Onglyza Heart Attack, Heart Failure Lawsuit Filed Over Diabetes Drug
The side effects of Onglyza allegedly caused a Georgia man to suffer a heart attack and develop congestive heart failure, after using the diabetes drug for less than two years.
In a product liability complaint (PDF) filed in the U.S. District Court for the District of Georgia on October 25, John Wesley Hunt, Sr. indicates that Bristol-Myers Squibb, AstraZeneca and McKesson Corporation failed to adequately warn about the heart risks associated with saxagliptin, which is the active ingredient in Onglyza and Kombiglyze XR
Hunt indicates that he ingested the saxagliptin from about September 2015 until April 2017, alleging that it caused him to suffer a myocardial infarction and congestive heart failure.
Onglyza (saxagliptin) was developed jointly by AstraZeneca and Bristol Myers Squibb, and introduced in 2009 for treatment of type 2 diabetes. Kombiglyze XR is a long-acting version of Onglyza combined with metformin, another front-line diabetes drug.
Although the medications have been marketed as safe and effective, concerns have emerged in recent years about the heart risks Onglyza and Kombiglyze XR, resulting in stronger warnings being required by the FDA last year.
When Hunt used the diabetes drug, he indicates that the manufacturers were not providing adequate warnings for consumers and the medical community, despite the findings of its own studies, and recommendations of an FDA advisory board, which suggested that a heart attack warning be added to the label. It also notes that there were better diabetes drugs that Hunt could have chosen had accurate and complete information been provided.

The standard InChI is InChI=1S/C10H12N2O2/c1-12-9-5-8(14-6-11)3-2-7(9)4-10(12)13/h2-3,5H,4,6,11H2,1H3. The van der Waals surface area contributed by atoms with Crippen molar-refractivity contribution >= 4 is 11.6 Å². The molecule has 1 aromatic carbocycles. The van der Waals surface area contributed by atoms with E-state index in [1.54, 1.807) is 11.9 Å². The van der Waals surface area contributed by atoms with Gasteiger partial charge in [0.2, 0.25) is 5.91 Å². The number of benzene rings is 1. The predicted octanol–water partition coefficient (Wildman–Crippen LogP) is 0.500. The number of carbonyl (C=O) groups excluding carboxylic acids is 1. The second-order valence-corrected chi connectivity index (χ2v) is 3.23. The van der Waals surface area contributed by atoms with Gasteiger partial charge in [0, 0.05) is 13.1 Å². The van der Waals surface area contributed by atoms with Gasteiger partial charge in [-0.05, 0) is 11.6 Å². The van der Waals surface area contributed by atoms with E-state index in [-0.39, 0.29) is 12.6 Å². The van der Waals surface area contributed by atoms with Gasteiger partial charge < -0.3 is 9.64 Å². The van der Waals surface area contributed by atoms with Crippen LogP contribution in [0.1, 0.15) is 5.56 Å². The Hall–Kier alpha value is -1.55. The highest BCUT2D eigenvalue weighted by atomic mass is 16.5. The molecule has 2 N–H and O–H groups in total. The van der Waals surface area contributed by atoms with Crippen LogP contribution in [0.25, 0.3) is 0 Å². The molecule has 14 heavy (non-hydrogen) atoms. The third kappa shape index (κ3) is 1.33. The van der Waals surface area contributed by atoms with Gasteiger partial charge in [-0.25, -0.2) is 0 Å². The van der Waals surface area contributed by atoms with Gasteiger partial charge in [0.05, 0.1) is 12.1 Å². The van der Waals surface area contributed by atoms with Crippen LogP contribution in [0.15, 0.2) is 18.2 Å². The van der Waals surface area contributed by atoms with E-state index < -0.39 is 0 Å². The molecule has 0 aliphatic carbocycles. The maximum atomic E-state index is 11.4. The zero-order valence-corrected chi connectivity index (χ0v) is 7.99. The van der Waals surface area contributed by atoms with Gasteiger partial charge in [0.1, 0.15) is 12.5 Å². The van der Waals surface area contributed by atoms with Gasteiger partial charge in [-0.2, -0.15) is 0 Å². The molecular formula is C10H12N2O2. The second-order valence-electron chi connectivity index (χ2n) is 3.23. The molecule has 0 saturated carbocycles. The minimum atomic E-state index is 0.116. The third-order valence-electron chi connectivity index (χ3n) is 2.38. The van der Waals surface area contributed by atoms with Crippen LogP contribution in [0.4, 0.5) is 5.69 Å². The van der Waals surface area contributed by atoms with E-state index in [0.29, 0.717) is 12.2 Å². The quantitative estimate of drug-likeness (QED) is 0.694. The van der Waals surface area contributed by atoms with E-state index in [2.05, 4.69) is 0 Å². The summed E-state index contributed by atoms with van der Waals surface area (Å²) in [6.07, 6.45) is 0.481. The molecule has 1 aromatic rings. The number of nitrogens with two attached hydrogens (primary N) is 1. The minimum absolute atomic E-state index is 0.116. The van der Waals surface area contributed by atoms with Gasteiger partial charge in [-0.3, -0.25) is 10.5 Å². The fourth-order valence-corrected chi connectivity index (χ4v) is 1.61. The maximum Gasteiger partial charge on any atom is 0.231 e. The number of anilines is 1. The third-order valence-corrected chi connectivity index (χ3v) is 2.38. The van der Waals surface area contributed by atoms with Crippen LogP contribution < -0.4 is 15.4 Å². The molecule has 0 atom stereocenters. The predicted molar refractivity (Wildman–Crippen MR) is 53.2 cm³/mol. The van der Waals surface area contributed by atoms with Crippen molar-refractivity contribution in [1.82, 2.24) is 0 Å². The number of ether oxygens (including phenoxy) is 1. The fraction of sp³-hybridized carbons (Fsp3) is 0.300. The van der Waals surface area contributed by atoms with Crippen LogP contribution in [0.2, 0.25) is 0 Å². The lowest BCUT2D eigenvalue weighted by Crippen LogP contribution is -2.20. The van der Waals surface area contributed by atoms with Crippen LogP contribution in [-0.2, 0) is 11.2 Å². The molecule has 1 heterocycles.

“In addition to Defendants refusing and failing to warn of the risks of heart failure, congestive heart failure, cardiac failure and death, Defendants’ Saxagliptin drugs lack any benefit sufficient to tolerate the risks posed by its use because other anti-diabetes drugs are available that do not carry the increased cardiac risks of Saxagliptin,” the lawsuit states. “Defendants, with knowledge of the true relationship between use of Saxagliptin and myocardial infarction, heart failure, congestive heart failure, cardiac failure, and death related to those events, promoted and continue to promote Saxagliptin as a safe and effective treatment for type 2 diabetes mellitus.”
The FDA first launched an investigation into the potential heart risks with Onglyza in 2014, following the publication of the SAVOR study by the New England Journal of Medicine in 2013.
In April 2015, the FDA’s Endocrinologic and Metabolic Drugs Advisory Committee voted 14-1 to recommend stronger warnings about the potential Onglyza heart risks, after a review of data from clinical trials suggested that users may face a higher than expected risk of hospitalization for heart failure and all-cause mortality.
The review looked at two large clinical trials involving patients with heart disease. In both trials, patients given drugs containing saxagliptin or alogliptin were at a higher risk of being hospitalized for heart failure than those given a placebo.
The FDA now recommends that health care professionals should consider a different medication if an individual develops heart failure on Onglyza or Kombiglyze XR.
Hunt’s claim joins a growing number of Onglyza lawsuits filed by individuals nationwide who say they developed heart failure or other health problems due to the lack of adequate warnings on the diabetes drug.
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